“When I grew up and fell in love, I asked my sweetheart – ‘what lies ahead?'”
I’ve become immune to those gross, graphic anti-smoking ads with their scary x-rays, pustulating blood vessels full of white gook, blackened and atrophied internal organs – even the lady with the artificial voice box doesn’t phase me any more. There’s something about this latest ad by the anti-smoking folks, though. A middle-aged man with advanced cancer (of the lung variety, presumably) forces himself out of his home hospice bed – thin, bald, weak – to slow dance with his wife as an eery cover of that perennially cheery Doris Day song, “Ce Sera Sera” plays for us.
Smoking has been a mystery to me for most of my life. I like to think that my complete lack of discipline and aversion to activities that don’t provide instant gratification has actually served me well in this instance. In the late 1970s, we knew smoking was bad for us. But we were starting to hear about all sorts of things that were “bad” for us. Egg yolks (Really? Some people are still stuck on that one today), coffee, chocolate, salt and so on. Yet, I personally consumed gallons of diet soda in high school, and that was just super. Very healthy – if you enjoy poisoning yourself, that is. So, there were confusing signals being sent about what was healthy or not…. and smoking was “cool”. Skinny people smoked. Movie stars smoked. Despite the efforts of the American Cancer Society, things really weren’t much different in 1975 than they were in 1955. I was handed my first cigarette at a house party when I was 14. “This is it”, I thought. “My parents are going to kill me, but I’m finally going to be cool.” The fact is, there was really no way I was ever going to be cool in high school, and this was destined to be yet another ill-fated attempt in that regard. I took one drag. That’s all, she wrote. Thirty seven years later, I still don’t understand how inhaling something that tastes like a combination of the exhaust from a diesel engine, smoke from a raging house fire and the air surrounding the old Bethlehem Steel plant circa 1970 can be pleasurable for anyone. If that’s someone’s idea of pleasure, I sure don’t want to know what else they have going on in their spare time. This, I’m sure, sounds like a harsh judgement. And maybe I wasn’t as much of a brainless sheep in high school as I’ve always thought myself to be. There really was a limit on what I was willing to do to be popular, and thank God for that.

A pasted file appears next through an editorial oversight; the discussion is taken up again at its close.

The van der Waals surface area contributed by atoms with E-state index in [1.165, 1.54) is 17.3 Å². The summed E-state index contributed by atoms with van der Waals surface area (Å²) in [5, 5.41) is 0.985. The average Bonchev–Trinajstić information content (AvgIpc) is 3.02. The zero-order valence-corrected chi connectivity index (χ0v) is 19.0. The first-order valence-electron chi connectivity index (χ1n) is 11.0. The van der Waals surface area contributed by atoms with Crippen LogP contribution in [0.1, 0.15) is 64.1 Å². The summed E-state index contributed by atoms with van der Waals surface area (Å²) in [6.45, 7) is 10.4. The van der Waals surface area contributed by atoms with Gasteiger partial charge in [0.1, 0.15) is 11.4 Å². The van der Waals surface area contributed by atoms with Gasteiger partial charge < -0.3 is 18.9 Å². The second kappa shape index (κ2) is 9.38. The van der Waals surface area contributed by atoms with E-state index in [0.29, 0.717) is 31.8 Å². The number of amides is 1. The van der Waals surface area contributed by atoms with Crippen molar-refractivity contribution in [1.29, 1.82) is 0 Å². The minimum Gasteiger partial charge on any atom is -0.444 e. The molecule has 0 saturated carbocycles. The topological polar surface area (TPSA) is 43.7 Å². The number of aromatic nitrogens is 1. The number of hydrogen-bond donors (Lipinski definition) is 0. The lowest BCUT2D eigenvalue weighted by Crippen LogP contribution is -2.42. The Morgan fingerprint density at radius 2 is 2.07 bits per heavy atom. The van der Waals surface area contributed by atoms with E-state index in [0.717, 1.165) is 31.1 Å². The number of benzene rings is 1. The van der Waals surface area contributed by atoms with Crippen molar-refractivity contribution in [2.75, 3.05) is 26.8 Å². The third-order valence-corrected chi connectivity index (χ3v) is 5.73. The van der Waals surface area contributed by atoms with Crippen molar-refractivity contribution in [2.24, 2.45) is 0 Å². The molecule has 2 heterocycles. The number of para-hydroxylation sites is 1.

It really boils down to being “cool”, doesn’t it? Talk to anyone from any generation, and that’s what it’s all about. Even now, with everything we know about smoking, there are kids doing it. Go ahead and ask them why. It’s cool…. but nowadays, though, I think it’s a different kind of “cool”. It’s an “I’m a bad-ass, anti-authority, screw my parents” sort of cool. Yeah, wonderful, here’s a healthy helping of proving your point, and it comes with many great side dishes – stinky breath, smelly clothes and hair, and a laundry list of health issues. Good for you. The other reason I’m given for smoking is that it “relieves stress”. With all due respect to people in stressful situations everywhere, that is just ass-backward. Let’s relieve my stress by doing something that makes me stink and will most likely kill me someday. Death. The ultimate stress reliever.